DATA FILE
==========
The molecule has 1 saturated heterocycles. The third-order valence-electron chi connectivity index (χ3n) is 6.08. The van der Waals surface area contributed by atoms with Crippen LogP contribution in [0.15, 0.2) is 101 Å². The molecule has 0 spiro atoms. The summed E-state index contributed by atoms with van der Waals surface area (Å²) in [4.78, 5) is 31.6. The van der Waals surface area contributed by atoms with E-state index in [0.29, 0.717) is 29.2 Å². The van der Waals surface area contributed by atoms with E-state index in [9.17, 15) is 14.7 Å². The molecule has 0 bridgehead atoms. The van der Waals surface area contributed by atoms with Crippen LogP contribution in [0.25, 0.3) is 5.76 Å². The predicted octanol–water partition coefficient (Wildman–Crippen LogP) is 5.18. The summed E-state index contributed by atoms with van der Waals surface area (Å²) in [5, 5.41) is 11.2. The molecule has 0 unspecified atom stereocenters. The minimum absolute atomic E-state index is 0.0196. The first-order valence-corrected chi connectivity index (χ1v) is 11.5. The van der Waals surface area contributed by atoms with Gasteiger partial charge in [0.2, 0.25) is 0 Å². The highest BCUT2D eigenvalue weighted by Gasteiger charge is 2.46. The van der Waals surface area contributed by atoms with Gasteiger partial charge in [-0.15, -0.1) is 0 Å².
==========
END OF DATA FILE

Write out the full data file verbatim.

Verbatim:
The molecule has 1 saturated heterocycles. The third-order valence-electron chi connectivity index (χ3n) is 6.08. The van der Waals surface area contributed by atoms with Crippen LogP contribution in [0.15, 0.2) is 101 Å². The molecule has 0 spiro atoms. The summed E-state index contributed by atoms with van der Waals surface area (Å²) in [4.78, 5) is 31.6. The van der Waals surface area contributed by atoms with E-state index in [0.29, 0.717) is 29.2 Å². The van der Waals surface area contributed by atoms with E-state index in [9.17, 15) is 14.7 Å². The molecule has 0 bridgehead atoms. The van der Waals surface area contributed by atoms with Crippen LogP contribution in [0.25, 0.3) is 5.76 Å². The predicted octanol–water partition coefficient (Wildman–Crippen LogP) is 5.18. The summed E-state index contributed by atoms with van der Waals surface area (Å²) in [5, 5.41) is 11.2. The molecule has 0 unspecified atom stereocenters. The minimum absolute atomic E-state index is 0.0196. The first-order valence-corrected chi connectivity index (χ1v) is 11.5. The van der Waals surface area contributed by atoms with Gasteiger partial charge in [0.2, 0.25) is 0 Å². The highest BCUT2D eigenvalue weighted by Gasteiger charge is 2.46. The van der Waals surface area contributed by atoms with Gasteiger partial charge in [-0.15, -0.1) is 0 Å².